Tuesday, 30 April 2013

CACI FORUM: Investing in the Caucasus, Greater Central Asia and Mongolia: Challenges and Opportunities

Published in Forums & Events

Tuesday, April 30, 2013


"Central Asia-Caucasus Analyst"

Investing in the Caucasus, Greater Central Asia and Mongolia: Challenges and Opportunities


Spring 2013 Rumsfeld Fellows at the Central Asia-Caucasus Institute, SAIS:

Mr. Abdul Nafi Olomi, (Afghanistan), political analyst/consultant, Kandahar; CEO/owner of Blueberry Construction Company; co-founder, Alpistan, an Afghan-Italian NGO for disaster management in remote mountain communities of Afghanistan

Dr. Sergey Minasyan (Armenia), Deputy Director and Head , Political Studies Department, Caucasus Institute, Yerevan, Armenia

Ms. Nargiz Nasrullayeva-Muduroglu (Azerbaijan), Executive Director of the American Chamber of Commerce in Azerbaijan

Mr. Muratbek Akhmatov (Kazakhstan), Head of the Industry Development Division, Ministry of Economy and Budget Planning of Kazakhstan

Ms. Nazira Beishenalieva (Kyrgyzstan), Chairperson of the Board of Directors, CJSC Bank of Asia

Mr. Semetei Omurgazy (Kyrgyzstan), Owner and CEO, The Bishkek Fashion Retail Group

Mr. Dulguun Baasandavaa (Mongolia), Vice President, Tenger Capital, brokerage/investment-banking arm of Tenger Financial Group; Board Member, Mongolian Business Development Association

Mr. Dzhura Babaev (Tajikistan), CEO , Cokey Central Asia and Caucasus Ltd., a Japanese holding company pursuing investment opportunities in the Central Asia - Caucasus region

Mr. Ravshan Sobirzoda (Tajikistan), Economic Advisor, U.S. Embassy in Tajikistan; Senior Lecturer, School of International Economics and Law, Tajik State University of Commerce

Mr. Mansur Bustoni (Uzbekistan), Investment officer, International Finance Corporation (IFC), a private sector arm of the World Bank Group; Board Member/Treasurer, Central
Eurasian Leadership Alliance


S. Frederick Starr, Chairman, Central Asia-Caucasus Institute, SAIS, Johns Hopkins U.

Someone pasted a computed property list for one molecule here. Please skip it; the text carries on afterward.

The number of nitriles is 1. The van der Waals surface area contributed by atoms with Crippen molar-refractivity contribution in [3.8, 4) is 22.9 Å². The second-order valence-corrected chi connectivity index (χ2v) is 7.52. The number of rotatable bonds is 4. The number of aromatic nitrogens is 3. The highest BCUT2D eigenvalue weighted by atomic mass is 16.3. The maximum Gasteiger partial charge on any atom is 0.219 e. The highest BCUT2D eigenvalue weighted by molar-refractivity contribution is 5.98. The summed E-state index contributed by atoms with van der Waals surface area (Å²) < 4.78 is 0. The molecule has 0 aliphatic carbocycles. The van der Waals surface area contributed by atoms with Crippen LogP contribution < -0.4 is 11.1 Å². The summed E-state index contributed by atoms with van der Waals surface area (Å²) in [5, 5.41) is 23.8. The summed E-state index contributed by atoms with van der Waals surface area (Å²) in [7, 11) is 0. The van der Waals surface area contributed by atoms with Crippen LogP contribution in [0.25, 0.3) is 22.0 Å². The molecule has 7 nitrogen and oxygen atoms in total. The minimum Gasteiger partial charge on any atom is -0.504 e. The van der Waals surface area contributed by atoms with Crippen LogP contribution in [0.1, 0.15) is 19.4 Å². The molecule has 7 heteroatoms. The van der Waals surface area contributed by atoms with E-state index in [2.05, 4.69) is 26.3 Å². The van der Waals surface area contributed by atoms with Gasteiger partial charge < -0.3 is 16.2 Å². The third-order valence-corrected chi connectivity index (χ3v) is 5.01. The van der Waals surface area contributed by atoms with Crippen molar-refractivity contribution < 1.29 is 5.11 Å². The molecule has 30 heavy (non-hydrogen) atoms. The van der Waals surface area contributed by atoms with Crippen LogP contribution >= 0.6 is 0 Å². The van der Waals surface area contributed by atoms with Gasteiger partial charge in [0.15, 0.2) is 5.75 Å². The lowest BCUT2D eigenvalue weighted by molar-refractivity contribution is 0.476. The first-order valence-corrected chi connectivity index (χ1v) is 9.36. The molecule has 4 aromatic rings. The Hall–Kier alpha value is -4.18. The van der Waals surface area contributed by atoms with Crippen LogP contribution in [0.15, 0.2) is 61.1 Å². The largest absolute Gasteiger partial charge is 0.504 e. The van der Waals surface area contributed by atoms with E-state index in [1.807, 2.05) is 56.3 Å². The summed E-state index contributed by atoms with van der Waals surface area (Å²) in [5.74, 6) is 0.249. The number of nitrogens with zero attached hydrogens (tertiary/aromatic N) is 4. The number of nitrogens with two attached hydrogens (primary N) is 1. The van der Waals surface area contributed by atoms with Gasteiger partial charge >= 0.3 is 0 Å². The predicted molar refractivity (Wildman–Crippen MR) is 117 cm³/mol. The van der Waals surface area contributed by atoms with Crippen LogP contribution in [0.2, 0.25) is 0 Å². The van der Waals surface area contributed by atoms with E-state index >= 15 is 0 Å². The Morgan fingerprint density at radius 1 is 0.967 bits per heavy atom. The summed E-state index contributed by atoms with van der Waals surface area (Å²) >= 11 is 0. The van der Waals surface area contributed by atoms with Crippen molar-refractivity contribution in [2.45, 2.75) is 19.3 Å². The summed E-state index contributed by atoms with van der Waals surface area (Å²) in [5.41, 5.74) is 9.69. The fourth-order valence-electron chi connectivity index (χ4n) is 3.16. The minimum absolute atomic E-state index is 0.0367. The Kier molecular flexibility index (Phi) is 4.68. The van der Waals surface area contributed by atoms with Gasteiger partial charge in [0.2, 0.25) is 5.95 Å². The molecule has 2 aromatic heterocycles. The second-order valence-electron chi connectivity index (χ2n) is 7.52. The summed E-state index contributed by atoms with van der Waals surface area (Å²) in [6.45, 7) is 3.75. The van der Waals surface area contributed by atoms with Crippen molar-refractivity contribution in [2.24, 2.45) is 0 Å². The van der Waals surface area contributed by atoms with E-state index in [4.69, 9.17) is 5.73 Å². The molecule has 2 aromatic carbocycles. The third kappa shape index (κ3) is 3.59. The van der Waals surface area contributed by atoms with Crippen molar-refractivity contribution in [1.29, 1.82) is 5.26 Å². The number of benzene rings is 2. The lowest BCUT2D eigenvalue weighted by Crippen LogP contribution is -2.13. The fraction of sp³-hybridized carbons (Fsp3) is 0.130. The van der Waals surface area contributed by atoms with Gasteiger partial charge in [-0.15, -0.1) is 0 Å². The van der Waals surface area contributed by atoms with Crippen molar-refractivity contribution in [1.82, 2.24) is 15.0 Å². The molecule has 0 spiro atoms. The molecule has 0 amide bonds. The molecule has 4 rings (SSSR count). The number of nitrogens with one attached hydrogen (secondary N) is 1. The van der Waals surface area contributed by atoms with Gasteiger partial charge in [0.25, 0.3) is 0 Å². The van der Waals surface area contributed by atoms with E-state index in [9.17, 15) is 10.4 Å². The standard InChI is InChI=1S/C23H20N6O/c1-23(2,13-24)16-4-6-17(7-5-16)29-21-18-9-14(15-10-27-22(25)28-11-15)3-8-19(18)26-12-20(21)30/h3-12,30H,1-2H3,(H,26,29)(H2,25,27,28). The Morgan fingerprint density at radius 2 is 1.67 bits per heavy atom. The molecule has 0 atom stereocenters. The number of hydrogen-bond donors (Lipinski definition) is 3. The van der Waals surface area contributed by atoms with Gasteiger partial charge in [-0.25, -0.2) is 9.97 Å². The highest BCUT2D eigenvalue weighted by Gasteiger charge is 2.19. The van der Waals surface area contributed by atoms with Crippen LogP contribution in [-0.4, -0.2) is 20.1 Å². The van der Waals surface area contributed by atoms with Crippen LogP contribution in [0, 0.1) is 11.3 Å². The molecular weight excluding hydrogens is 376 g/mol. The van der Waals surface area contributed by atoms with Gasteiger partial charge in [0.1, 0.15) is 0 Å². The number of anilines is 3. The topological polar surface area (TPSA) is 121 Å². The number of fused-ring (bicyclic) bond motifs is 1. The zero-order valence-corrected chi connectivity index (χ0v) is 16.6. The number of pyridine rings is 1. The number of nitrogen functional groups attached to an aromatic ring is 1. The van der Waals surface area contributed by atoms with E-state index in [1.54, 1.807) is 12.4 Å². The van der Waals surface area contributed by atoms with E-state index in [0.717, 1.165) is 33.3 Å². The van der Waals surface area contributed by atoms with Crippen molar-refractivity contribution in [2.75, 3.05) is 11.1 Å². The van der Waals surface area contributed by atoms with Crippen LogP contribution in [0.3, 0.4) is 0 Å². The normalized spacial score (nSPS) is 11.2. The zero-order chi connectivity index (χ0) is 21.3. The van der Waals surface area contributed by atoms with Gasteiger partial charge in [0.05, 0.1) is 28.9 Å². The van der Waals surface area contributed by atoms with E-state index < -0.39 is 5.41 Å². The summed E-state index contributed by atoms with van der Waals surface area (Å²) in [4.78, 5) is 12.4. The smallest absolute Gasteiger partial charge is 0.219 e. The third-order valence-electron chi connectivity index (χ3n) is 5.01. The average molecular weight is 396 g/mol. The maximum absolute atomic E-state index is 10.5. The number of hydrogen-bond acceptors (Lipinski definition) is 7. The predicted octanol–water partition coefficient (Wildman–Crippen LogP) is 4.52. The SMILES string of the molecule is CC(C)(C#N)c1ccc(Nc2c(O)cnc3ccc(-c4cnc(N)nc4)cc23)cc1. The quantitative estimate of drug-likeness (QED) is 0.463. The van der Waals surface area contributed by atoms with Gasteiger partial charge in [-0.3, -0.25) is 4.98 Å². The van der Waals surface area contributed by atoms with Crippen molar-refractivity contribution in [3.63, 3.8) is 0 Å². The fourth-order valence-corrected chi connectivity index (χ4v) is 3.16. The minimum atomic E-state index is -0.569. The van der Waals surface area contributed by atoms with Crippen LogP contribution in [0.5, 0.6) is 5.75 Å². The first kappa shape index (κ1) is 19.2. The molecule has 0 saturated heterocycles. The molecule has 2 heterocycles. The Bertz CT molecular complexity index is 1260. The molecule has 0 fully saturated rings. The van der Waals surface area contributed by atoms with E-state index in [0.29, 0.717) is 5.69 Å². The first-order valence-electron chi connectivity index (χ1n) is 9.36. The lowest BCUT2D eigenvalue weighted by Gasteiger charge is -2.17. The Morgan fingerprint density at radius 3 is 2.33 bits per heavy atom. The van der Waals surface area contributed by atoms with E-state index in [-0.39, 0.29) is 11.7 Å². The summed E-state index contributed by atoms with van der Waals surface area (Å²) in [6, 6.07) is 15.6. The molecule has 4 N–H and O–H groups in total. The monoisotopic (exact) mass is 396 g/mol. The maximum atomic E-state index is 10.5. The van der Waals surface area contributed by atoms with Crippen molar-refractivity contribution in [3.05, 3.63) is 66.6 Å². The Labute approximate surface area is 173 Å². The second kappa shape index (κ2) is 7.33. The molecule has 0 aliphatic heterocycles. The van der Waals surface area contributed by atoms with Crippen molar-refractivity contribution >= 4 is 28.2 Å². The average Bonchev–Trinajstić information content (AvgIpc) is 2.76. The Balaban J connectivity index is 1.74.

Tuesday, April 30, noon to 2 p.m.

Rome Auditorium, 1st Fl., The Rome Building

SAIS, Johns Hopkins University

16 19 Massachusetts Avenue, N.W.

Washington, DC 20036

The Rumsfeld Fellowship program brings rising young men and women from Central Asia, the Caucasus and Mongolia to Washington for period of intensive discussions with American leaders of government and business. Under the Central Asia-Caucasus Institute, the program which began in 2008, is now hosting the tenth group of Rumsfeld Fellows here for a period of six weeks.

The Forum is preceded by a reception and light lunch at noon. The program will begin promptly at 12:30 p.m. and conclude at 2:00 p.m.

The Central Asia-Caucasus Institute is a primary institution in the United States for the study of the Caucasus, Central Asia and the Caspian Region. The Institute, affiliated with Johns Hopkins University-SAIS, forms part of a Joint Center with the Silk Road Studies Program, affiliated with the Stockholm-based Institute for Security and Development Policy. Additional information about the Joint Center, as well as its several publications series, is available at www.silkroadstudies.org.

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  • Read CACI Chairman S. Frederick Starr's recent interview on the resurgence of Imperial Russia with The American Purpose
    Tuesday, 23 May 2023 00:00

    Why Russians Support the War: Jeffrey Gedmin interviews S. Frederick Starr on the resurgence of Imperial Russia.

    The American Purpose, May 23, 2023

    Jeffrey Gedmin: Do we have a Putin problem or a Russia problem today?